Wheatley Saturday Night

FREDERICK EDWARDS November 15 1938

Wheatley Saturday Night

FREDERICK EDWARDS November 15 1938

Wheatley Saturday Night


Wheatley isn’t worrying about bigtown competition — It’s learned how to keep its customers at home

A FEW weeks ago this reporter travelled to a village in southwestern Ontario to track down rumors of an astonishing civic phenomenon. Where other villages of similar size in the same territory were waging losing battles against bankruptcy, this place, the rumors had it, was solvent, was paying off its debentures, had brought its $93,000 waterworks to a point where it was practically self-supporting. In this village, we had been told, there was no unemployment. No one was on relief. No stores were vacant.

Receipts of local merchants in this community, it was said, especially of those merchants dealing in necessities and the lesser luxuries, in individual cases, were from ten to forty per cent higher than they used to be. Bank deposits had been increasing for three or four years, were continuing to mount steadily. All summer long on fine Saturday evenings, this village was bringing together within its compact boundaries crowds of from 1,500 to 3.500 people, most of them cash customers for its shops. Here, these rumors ran, was one crossroads hamlet that knew nothing of a depression, which laughed at competition from larger towns near by, and maintained staunchly the community spirit of its founders. In defiance of tendencies toward decline, ruefully observed in similar villages elsewhere, and lacking any special natural advantages, this little settlement was not only holding its own population intact but luring visitors from surrounding rural areas, even from towns and cities as far as fifty miles away.

And how were these wonders brought about? Simply, we were told, through the enthusiastic efforts of half a dozen up-and-coming villagers, who, having figured that the reason traffic and trade were passing their hamlet by. was that their hamlet offered nothing to cause traffic and trade to linger, had set about to create conditions designed to cajole business back. A village band, a weekly amateur night in the Major Bowes tradition, an orator of substance for the profounder minds—all part of a weekly Saturday night jamboree— these were their lures, nothing more. Remarkable, if true. More remarkable still, it is true.

The Village That Fought the Trend

V\ TJIEATLEY, ONT., is a village incorporated in Kent ** County, although part of it is in Essex, and the county line, running north and south, bisects it neatly in the middle. The 1931 Dominion census records Wheatley’s population as 790 men, women and children, so the local claim for “about 800” cannot be called an exaggeration. The village has no industries of major importance. There is a planing mill, and a mile or two away on the shores of Lake Erie, fresh-water fisheries flourish in good seasons, and manage to get by when weather or water conditions cut down the size of the catch.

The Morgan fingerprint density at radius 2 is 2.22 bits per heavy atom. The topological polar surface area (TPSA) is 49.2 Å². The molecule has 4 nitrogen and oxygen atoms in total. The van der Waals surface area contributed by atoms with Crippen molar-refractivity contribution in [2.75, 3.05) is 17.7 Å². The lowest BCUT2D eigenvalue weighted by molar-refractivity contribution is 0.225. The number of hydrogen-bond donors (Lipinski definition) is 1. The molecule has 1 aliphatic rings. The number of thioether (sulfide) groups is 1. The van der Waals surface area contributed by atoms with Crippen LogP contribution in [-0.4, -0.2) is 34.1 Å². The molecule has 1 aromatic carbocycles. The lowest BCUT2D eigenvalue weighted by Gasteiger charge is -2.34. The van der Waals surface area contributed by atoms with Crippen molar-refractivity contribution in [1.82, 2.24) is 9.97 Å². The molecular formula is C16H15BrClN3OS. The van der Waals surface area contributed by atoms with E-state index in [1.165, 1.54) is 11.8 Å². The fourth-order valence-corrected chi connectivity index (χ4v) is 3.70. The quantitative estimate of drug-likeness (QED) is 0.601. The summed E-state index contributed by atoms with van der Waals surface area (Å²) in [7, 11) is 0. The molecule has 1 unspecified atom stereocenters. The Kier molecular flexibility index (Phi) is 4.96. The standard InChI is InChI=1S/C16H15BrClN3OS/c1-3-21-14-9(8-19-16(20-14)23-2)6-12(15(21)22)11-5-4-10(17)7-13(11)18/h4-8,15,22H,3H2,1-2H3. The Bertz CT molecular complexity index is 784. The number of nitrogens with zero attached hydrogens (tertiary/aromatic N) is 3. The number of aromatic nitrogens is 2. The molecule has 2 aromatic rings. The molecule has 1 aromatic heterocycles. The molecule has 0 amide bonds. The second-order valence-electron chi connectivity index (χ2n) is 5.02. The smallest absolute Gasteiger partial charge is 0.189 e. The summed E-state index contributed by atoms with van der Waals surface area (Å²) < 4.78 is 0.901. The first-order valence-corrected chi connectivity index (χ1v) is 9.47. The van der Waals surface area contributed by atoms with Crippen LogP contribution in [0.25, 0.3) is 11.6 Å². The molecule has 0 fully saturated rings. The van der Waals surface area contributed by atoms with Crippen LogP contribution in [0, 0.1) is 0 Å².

The flat fertile farm lands surrounding Wheatley provide its chief reason for being where it is. The farmers grow tobacco, corn, green vegetables, especially tomatoes, cucumbers, sugar beets and fruit. Situated as it is in the most southerly area of Canada, Wheatley likes to boast that its farmers are always two weeks ahead of the famed Niagara Peninsula with their fruit and vegetables. There is a moderate acreage of pasture land, and the beginnings of a dairy industry. That is about all.

Straight through Wheatley village, Ontario’s King’s Highway No. 3 flows broad and smooth and white. Here is the main route between Toronto and Windsor and Detroit. On the east are Blenheim, Brantford, Paris, London. Eight miles beyond Wheatley on the west is the bustling community of Leamington, dominated by the hugely sprawling Heinz canning plant, for which the claim is made that it is the largest of its type in the British Empire. Windsor is less than fifty miles away, and across the St. Clair River from Windsor the towers of glamorous, metropolitan Detroit beckon toward the automobile capital of the United States.

Keep it in mind that the highway goes through Wheatley. The Dominion-wide movement of the past twenty years toward the construction of such concrete - surfaced, straightly laid, carefully maintained motor roads, linking cities, crossing provinces, connecting each province with its neighbor and each with its bordering state, is of vital importance to the cause of rapid communication by automobile; but it has turned out to be a withering blight for many crossroads communities such as Wheatley. Before the automobile came, before those smooth ribbons of unending highway were demanded by motor-vehicle traffic, such villages were modestly prosperous, reasonably sure of a continuance of their modest prosperity. Over the dirt, or gravel, or macadamized country roads, the farmers and their families and their helpers drove into scores, hundreds, of Wheatleys throughout Canada every Saturday evening in buggies and light wagons, to shop for the week’s supplies and gossip on the plank sidewalks about crops, taxes, the weather, politics, religion, their neighbors and their relatives. The village store was a forum and a place of entertainment. Your crossroads storekeeper knew almost to a penny what his Saturday night’s receipts would be. Only the seasons and the weather regulated his calculations, and what he lost on a bad Saturday he would make up the Saturday after, or the Saturday after that.

For most such village communities, those days are now no more than pleasant memories. Over a paved highway, in even the most disreputable rattletrap of an automobile, the larger cities are, in elapsed time, no farther distant from the old homestead than were the Wheatleys of a quarter of a century ago. Bright lights, amusement and sport attractions, motion-picture theatres, big stores glittering attractively with neon signs, enticing with bargains, coax the farm trade over the broad smcxjth highways far beyond its former simple markets. Local merchants in such forgotten villages, standing in their empty doorways, idle hands in pockets sparsely lined, can do little more than watch dourly the stream of profitless traffic passing unceasingly by.